11 kcalkg to 1! kcalkg actual booy weight per oay or 22 kcalkg to
25 kcalkg ioeal booy weight per oay.
High protein intake is essential in the obese critically ill patient.
Increaseo amounts ol protein are neeoeo to support lean booy mass.
Frotein requirements are 2 gkg booy weight lor patients with a booy
mass inoex ,BMI, between 30 ano !0, ano 2.5 gkg booy weight lor
those with a BMI over !0 ,Choban FS, Dickerson RN. ^otr Clio Proct.
Frotein is essential in critical illness to minimize loss ol lean booy
mass, avoio the accompanying lunctional impairment ano increase
lunction recovery, saio Malone. In the critically ill patient, muscle
protein catabolism is positively correlateo with resting metabolic rate ,see
Iigure 3,. Although we cannot stem the loss ol protein, we can certainly
try to balance it. Generally, protein requirements in critical illness are
1.5 to 2 gkgoay. Selecteo populations, such as those with burns or on
continuous renal replacement therapy, have higher requirements.
Malone summarizeo her remarks by emphasizing that energy
expenoiture among ICU patients is highly variable, ano an energy
oelicit is associateo with negative outcomes. Inoirect calorimetry is
the ioeal methoo lor assessing energy requirements, but in its absence
clinicians will lino the Fenn State equation to be the most accurate
preoictive equation.
Ensuring salety in the prescription ano oelivery ol parenteral nutrition
begins with carelul attention to inoications ano caloric oose. These
lactors are essential to meoication salety, saio Jay M. Mirtallo, MS,
Accoroing to the 2009 A.S.F.E.N.SCCM guioelines, parenteral
nutrition is inoicateo in patients who cannot receive enteral therapy ,i.e.,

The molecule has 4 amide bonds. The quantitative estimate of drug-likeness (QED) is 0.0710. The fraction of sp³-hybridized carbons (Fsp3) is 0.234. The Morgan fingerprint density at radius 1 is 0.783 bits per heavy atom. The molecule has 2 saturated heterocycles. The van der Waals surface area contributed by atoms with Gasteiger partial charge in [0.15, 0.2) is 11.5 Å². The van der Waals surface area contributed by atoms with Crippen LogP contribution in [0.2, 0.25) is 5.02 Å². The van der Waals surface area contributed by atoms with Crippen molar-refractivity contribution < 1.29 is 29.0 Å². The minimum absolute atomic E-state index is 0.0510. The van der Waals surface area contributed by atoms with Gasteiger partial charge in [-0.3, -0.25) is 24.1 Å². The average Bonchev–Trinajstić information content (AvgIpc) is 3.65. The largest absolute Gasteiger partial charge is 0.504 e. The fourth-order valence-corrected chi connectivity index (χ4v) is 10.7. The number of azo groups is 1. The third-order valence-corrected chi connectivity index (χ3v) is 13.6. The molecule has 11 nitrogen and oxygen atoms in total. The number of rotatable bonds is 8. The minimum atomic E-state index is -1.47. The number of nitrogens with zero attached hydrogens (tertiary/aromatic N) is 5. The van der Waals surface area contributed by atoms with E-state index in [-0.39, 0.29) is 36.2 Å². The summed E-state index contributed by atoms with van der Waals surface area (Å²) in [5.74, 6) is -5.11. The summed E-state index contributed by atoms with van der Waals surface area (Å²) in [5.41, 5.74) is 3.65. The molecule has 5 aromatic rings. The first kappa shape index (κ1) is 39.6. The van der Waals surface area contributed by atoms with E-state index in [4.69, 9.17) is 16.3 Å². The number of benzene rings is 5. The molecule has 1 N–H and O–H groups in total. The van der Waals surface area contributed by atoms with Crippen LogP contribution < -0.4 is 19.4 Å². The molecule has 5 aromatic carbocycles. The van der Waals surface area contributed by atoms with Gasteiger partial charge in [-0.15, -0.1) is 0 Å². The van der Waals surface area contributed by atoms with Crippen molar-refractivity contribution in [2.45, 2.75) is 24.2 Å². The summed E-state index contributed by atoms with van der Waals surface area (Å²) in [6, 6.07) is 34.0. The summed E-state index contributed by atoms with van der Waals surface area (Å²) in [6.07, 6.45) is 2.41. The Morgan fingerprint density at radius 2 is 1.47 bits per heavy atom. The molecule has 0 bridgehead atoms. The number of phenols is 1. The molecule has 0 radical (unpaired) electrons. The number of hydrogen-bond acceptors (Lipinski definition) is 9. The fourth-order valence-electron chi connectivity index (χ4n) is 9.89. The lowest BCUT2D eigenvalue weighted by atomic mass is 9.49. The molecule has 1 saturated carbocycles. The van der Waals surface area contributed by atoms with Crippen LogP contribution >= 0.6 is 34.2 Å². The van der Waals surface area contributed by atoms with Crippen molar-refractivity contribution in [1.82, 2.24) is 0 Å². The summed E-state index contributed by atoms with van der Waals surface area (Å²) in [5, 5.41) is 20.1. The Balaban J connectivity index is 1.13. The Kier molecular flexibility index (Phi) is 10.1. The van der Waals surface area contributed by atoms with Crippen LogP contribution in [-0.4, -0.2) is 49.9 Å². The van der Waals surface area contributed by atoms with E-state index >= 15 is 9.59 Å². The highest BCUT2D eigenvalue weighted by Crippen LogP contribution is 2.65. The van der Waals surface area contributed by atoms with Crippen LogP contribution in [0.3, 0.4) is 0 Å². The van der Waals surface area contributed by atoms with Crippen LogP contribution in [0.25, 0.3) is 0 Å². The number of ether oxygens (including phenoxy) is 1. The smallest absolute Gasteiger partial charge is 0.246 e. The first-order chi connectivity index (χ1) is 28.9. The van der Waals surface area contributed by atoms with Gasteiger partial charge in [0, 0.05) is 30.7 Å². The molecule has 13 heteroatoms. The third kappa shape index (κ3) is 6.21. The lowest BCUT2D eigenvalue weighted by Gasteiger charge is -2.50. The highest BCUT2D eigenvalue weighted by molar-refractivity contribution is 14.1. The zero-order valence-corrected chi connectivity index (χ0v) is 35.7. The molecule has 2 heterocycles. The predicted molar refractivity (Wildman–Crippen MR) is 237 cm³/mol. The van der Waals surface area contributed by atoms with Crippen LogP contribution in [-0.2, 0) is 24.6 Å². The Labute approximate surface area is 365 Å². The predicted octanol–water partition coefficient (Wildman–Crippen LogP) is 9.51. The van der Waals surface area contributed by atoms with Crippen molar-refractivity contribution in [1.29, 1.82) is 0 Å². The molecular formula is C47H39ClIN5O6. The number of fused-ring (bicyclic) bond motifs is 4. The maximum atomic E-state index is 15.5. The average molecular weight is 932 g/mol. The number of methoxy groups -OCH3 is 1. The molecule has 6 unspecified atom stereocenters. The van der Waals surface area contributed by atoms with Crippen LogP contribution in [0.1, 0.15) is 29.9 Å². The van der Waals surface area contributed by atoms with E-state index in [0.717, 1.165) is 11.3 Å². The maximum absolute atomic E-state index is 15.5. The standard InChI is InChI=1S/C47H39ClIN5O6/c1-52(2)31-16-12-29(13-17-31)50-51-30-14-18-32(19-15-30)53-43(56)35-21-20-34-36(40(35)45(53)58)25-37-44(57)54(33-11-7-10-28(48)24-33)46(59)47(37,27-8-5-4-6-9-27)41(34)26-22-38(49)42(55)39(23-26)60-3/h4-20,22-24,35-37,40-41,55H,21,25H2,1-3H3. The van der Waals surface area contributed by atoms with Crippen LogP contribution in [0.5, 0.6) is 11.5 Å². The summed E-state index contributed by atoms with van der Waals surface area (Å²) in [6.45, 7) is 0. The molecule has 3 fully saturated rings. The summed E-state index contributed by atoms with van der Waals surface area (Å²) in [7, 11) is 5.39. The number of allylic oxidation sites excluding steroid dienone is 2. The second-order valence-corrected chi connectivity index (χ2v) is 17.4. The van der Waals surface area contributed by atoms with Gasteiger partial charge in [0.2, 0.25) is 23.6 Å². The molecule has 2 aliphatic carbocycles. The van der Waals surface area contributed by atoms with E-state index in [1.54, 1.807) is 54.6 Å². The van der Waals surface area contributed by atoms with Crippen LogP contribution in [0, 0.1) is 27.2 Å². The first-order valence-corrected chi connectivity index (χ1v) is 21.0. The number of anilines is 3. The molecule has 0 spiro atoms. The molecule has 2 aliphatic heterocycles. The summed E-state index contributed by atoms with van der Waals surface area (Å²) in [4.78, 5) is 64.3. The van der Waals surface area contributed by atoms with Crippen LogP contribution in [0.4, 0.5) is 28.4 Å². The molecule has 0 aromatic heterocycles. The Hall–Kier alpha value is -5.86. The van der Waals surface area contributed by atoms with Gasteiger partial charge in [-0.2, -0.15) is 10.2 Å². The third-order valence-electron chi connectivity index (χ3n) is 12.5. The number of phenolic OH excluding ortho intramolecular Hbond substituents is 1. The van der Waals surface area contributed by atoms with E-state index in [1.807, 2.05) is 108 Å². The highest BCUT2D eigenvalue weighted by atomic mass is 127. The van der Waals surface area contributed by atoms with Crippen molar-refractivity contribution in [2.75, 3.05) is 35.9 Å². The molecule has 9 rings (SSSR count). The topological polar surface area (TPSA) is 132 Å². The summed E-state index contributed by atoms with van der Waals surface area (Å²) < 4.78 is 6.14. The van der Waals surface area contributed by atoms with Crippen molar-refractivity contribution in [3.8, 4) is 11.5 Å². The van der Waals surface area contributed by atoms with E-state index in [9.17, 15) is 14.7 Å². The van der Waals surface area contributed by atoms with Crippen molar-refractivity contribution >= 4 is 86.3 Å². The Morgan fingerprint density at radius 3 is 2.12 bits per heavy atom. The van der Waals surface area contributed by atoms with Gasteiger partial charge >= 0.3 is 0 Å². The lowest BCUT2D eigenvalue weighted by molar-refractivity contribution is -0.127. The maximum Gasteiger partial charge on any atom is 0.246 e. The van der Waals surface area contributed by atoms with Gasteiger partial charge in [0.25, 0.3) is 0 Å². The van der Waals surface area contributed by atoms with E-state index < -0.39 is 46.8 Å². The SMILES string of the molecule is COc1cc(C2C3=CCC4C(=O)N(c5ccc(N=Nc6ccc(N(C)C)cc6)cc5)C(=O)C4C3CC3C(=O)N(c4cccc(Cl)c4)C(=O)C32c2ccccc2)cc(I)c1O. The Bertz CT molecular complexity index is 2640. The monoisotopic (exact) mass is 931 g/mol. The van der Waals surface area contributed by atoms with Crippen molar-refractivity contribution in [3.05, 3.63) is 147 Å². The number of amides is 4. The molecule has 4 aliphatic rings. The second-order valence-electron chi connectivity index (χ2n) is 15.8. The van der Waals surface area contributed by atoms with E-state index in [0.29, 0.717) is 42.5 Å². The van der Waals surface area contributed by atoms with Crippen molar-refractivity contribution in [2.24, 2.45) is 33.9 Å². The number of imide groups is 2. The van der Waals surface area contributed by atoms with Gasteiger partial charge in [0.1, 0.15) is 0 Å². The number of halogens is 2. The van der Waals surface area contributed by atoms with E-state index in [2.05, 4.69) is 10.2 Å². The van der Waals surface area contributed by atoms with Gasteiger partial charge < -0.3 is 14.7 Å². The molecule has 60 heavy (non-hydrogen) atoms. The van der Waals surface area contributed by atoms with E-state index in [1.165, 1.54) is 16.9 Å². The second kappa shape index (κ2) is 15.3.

those with bowel obstruction, listula, ano mesenteric ischemia,. The
guioelines also recommeno that in the absence ol malnutrition, stanoaro
nutrition ,i.e., oral oiet, be given, ano parenteral therapy is inoicateo alter
seven oays il enteral nutrition is not leasible. The problem is that lor the
critically ill patient, stanoaro nutrition` usually means no nutrition at all,
ano caloric oelicits oevelop, explaineo Mirtallo. He went on to explain
that the evioence on which this recommenoation was baseo may be
outoateo. The recommenoation rellects oata lrom two meta-analyses
that noteo increaseo inlections ano complications in patients receiving
parenteral nutrition versus no nutrition whatsoever. However, the stuoies
incluoeo in the meta-analyses were olo, with publication oates ranging
lrom 19 to 199!. Iurthermore, there was great variability in oosing
ano glucose control among the stuoies.
In oiscussing the current valioity ol this recommenoation, Mirtallo
mentioneo the swinging penoulum regaroing nutritional support.
The early use ol parenteral nutrition, which was associateo with many
Pract|ca| Aspects of Goa|-D|rected Parentera| Nutr|t|on Therapy:
Safe Prescr|pt|on and De||very
Pr..ot.o o, )o, M. Mirtoll, MS, RP/, BC^SP, oo ociot. rf.r